I do have a few pointers on which ancestors to avoid while in the learning stage of genealogy:

  • Do not start with an ancestor who was born in a non-English speaking country unless you are fluent in that language or have contacts in that country who are ready, willing and able to assist you.
  • Do not start your research with an adopted ancestor.  Adoption records are protected by stringent privacy statutes.  Furthermore, the research methods and documents that you will require for an adoption search are significantly different than those required for a purely genealogical search.
  • Do not choose a distant alleged ancestor and work forward to your own proven ancestor of that same surname.  Climbing the wrong tree is easily enough accomplished while working backwards from generation to preceding generation.  Besides, in order to conduct a thorough research of someone's descendants each child, grandchild and great-grandchild and so on down through every succeeding generation would have to be followed.  People migrated.  People emigrated and some people even seemed to have vanished from existence.  Literally years of your valuable time can be flittered away attempting to trace all of the descendants of one individual.

If you are not yet deterred from working forward in time allow me to provide you with some mathematical equations to reinforce the enormity of researching a family via its descendants: The average family had between nine and fifteen children.  If six of those children survived and married they, too, likely had six children that had survived into adulthood.  We are now only two generations removed from the distant ancestor - at the level of grandchildren.  But, there are now 36 people that you would be obliged to trace.  If those 36 children also each had six surviving children you then would have to track the lives of 216 great-grandchildren.  Add one more generation to the 216 great-grandchildren, again assuming on average six surviving children per person, and you would have 1,296 people to keep straight.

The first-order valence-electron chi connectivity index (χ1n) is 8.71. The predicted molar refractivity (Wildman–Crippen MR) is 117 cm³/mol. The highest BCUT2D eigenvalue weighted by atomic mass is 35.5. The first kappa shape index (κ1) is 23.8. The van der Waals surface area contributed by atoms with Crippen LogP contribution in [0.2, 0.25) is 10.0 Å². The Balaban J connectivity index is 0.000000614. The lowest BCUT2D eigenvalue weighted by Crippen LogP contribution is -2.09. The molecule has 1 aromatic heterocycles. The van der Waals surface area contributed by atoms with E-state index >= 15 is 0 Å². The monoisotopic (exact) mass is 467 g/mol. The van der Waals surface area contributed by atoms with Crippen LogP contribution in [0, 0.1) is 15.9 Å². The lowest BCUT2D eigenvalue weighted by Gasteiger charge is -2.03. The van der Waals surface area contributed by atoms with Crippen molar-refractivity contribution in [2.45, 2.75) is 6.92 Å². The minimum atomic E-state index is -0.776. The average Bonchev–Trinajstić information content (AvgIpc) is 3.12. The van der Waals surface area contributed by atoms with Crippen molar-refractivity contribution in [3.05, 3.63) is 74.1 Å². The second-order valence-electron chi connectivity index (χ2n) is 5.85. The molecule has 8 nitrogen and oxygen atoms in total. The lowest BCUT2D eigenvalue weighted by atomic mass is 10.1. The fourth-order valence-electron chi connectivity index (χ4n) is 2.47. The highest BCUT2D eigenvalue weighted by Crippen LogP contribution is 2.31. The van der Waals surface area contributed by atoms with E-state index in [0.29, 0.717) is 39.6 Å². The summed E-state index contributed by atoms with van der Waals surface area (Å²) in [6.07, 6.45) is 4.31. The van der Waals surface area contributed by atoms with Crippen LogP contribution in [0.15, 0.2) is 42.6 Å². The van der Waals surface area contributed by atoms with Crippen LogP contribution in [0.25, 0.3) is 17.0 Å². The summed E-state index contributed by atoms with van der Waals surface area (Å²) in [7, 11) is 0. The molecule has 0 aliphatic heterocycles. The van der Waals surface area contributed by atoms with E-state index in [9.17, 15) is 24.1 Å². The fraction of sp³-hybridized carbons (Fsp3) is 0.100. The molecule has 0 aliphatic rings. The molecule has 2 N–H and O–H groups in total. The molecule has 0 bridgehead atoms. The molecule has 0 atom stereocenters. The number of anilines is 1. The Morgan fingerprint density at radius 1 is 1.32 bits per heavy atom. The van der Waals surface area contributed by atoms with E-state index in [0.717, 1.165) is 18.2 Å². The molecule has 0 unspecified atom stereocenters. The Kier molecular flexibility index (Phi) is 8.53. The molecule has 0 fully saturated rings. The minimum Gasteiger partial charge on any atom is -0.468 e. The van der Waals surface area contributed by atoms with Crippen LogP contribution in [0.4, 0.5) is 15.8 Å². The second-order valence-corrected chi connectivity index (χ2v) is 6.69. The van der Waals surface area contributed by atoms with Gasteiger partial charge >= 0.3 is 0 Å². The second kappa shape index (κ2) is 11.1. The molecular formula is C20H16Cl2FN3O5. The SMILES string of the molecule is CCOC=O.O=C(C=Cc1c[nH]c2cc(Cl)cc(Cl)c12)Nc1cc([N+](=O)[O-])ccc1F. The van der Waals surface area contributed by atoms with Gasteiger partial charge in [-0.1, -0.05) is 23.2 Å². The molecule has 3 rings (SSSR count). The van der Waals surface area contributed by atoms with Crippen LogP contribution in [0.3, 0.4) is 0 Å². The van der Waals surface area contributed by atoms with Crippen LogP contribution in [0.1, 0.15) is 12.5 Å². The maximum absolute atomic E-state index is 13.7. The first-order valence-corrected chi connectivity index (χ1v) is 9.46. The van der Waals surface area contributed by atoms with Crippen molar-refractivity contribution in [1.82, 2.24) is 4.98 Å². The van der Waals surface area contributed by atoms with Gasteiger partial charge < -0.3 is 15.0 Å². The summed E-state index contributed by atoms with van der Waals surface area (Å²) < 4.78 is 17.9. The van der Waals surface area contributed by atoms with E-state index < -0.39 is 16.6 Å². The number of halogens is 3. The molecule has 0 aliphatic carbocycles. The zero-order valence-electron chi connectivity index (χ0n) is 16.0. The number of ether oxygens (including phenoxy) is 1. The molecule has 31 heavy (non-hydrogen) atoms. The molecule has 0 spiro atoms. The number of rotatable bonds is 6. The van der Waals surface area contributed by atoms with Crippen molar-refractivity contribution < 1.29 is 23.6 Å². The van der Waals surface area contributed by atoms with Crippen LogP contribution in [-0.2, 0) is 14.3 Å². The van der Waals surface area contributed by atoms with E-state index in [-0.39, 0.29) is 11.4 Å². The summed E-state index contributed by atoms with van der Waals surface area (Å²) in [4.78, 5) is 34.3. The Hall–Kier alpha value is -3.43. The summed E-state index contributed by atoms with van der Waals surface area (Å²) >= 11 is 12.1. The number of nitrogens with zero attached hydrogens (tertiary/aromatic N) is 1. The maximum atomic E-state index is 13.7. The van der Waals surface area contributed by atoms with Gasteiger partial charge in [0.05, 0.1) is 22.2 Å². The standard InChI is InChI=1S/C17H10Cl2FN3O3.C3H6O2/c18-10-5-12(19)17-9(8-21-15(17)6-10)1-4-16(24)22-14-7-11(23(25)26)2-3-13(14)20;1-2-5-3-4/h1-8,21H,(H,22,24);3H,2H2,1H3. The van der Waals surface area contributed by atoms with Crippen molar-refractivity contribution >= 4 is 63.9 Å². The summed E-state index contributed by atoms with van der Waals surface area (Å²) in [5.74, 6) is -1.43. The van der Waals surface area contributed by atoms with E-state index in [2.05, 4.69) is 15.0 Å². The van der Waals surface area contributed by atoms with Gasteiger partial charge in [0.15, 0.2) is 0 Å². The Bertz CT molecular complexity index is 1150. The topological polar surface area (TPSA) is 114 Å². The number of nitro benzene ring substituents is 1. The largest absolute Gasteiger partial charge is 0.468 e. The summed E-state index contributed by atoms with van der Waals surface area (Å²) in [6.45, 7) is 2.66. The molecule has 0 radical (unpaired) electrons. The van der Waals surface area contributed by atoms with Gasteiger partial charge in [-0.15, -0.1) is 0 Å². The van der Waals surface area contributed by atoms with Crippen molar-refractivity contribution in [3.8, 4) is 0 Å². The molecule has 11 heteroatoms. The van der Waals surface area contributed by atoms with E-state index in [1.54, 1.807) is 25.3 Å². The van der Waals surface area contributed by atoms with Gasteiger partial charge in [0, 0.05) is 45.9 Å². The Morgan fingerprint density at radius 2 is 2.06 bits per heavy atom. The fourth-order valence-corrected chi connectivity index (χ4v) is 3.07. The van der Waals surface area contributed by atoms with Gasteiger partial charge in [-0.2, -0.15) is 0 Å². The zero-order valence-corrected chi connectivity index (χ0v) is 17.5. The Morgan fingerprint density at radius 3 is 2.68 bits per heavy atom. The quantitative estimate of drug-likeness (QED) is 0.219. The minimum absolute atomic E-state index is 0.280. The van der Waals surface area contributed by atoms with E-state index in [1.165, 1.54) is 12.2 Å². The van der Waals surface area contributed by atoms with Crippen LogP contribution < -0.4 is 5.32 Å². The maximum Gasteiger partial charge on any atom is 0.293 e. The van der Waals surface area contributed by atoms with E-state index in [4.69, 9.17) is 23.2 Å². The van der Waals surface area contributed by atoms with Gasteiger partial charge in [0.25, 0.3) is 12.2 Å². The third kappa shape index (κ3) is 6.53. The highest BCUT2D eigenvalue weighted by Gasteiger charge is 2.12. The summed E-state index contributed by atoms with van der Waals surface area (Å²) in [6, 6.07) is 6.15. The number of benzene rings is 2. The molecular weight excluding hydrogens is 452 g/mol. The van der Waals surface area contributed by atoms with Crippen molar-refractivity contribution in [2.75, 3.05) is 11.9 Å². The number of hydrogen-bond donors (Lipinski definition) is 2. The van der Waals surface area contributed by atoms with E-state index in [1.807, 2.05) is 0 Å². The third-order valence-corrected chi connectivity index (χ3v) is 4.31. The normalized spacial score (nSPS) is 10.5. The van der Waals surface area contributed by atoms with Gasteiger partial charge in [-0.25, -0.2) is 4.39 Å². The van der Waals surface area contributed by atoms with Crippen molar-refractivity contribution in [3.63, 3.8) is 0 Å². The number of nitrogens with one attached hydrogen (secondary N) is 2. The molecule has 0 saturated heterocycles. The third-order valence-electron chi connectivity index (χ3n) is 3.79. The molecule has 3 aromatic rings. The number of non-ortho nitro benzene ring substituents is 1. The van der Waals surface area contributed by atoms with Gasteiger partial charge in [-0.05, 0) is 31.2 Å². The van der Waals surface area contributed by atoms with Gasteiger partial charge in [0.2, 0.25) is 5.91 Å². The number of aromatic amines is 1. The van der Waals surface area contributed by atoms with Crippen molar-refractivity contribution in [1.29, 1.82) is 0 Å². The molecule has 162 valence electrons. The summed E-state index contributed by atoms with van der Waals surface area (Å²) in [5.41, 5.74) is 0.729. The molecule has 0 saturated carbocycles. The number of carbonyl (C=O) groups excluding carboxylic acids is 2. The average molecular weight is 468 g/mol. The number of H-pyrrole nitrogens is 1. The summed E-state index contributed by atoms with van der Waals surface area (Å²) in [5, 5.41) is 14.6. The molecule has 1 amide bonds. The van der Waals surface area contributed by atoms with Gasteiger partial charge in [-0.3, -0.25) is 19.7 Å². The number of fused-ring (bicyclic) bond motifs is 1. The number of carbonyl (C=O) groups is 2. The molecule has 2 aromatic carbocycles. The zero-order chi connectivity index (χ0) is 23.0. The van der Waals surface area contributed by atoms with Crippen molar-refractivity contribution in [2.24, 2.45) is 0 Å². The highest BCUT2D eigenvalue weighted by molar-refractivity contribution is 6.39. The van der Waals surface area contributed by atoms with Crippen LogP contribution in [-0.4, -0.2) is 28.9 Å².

• Lastly, do not start with an ancestor simply because there is a rumour that he or she was descended from a noble, wealthy, or otherwise illustrious individual.  Most people who sit fourth, fifth and even sixth in descent from such an ancestor are intimately aware of their heritage.

Defining Problems

A 'problem' in a genealogical search generally takes the form of lack of information about a particular ancestor.  Even for your beginning steps in research this general lack of information does not constitute a sufficiently defined problem.  You need to make a written list of your problems for the ancestor you are seeking.  If you are attempting to find an ancestor's birth registration, for example, do you know in what town or township he or she was born? If you do not know this information, then, do you know at least in what county of a country he or she was born? If all you know at this stage is the country in which your ancestor was born, you will find that your research goal will immediately change.  It will transform from one of obtaining a birth certificate for that ancestor, to one of first discovering in what part of a country your ancestor lived.  From this one brief example you should be able to sense that locating the precise geographical locale of your ancestor will become one of your foremost problems throughout your research.